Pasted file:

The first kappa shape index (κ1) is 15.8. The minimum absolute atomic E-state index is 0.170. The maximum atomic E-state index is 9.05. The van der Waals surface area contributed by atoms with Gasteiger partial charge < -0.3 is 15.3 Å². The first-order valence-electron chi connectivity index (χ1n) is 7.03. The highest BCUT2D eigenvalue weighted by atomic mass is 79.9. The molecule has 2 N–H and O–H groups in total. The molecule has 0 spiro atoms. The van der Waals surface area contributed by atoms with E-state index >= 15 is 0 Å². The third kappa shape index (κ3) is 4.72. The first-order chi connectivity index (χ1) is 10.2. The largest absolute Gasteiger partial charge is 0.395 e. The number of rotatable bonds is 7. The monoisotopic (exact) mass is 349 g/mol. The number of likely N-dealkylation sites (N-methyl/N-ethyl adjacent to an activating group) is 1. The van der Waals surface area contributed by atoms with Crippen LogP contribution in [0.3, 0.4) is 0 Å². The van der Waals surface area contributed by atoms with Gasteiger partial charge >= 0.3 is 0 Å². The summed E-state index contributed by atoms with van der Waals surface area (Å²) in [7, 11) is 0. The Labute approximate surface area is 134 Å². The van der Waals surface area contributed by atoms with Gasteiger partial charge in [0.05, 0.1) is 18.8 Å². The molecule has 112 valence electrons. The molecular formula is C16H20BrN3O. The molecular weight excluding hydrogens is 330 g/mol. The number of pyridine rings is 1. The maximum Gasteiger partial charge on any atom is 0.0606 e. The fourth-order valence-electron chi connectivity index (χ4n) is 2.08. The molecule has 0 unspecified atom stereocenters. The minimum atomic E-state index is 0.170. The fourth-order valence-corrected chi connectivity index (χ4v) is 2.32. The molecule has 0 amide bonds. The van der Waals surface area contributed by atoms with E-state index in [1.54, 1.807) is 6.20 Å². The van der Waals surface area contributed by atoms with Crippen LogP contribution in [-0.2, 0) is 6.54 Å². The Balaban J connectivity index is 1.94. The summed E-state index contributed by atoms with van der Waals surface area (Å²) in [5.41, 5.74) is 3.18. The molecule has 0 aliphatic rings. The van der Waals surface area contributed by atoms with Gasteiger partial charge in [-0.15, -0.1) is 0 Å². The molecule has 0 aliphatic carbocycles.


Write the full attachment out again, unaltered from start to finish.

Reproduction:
The first kappa shape index (κ1) is 15.8. The minimum absolute atomic E-state index is 0.170. The maximum atomic E-state index is 9.05. The van der Waals surface area contributed by atoms with Gasteiger partial charge < -0.3 is 15.3 Å². The first-order valence-electron chi connectivity index (χ1n) is 7.03. The highest BCUT2D eigenvalue weighted by atomic mass is 79.9. The molecule has 2 N–H and O–H groups in total. The molecule has 0 spiro atoms. The van der Waals surface area contributed by atoms with E-state index >= 15 is 0 Å². The third kappa shape index (κ3) is 4.72. The first-order chi connectivity index (χ1) is 10.2. The largest absolute Gasteiger partial charge is 0.395 e. The number of rotatable bonds is 7. The monoisotopic (exact) mass is 349 g/mol. The number of likely N-dealkylation sites (N-methyl/N-ethyl adjacent to an activating group) is 1. The van der Waals surface area contributed by atoms with Crippen LogP contribution in [0.3, 0.4) is 0 Å². The van der Waals surface area contributed by atoms with Gasteiger partial charge >= 0.3 is 0 Å². The summed E-state index contributed by atoms with van der Waals surface area (Å²) in [7, 11) is 0. The Labute approximate surface area is 134 Å². The van der Waals surface area contributed by atoms with Gasteiger partial charge in [0.05, 0.1) is 18.8 Å². The molecule has 112 valence electrons. The molecular formula is C16H20BrN3O. The molecular weight excluding hydrogens is 330 g/mol. The number of pyridine rings is 1. The maximum Gasteiger partial charge on any atom is 0.0606 e. The fourth-order valence-electron chi connectivity index (χ4n) is 2.08. The molecule has 0 unspecified atom stereocenters. The minimum atomic E-state index is 0.170. The fourth-order valence-corrected chi connectivity index (χ4v) is 2.32. The molecule has 0 amide bonds. The van der Waals surface area contributed by atoms with E-state index in [1.54, 1.807) is 6.20 Å². The van der Waals surface area contributed by atoms with Crippen LogP contribution in [-0.2, 0) is 6.54 Å². The Balaban J connectivity index is 1.94. The summed E-state index contributed by atoms with van der Waals surface area (Å²) in [5.41, 5.74) is 3.18. The molecule has 0 aliphatic rings. The van der Waals surface area contributed by atoms with Gasteiger partial charge in [-0.15, -0.1) is 0 Å². The molecule has 0 aliphatic carbocycles.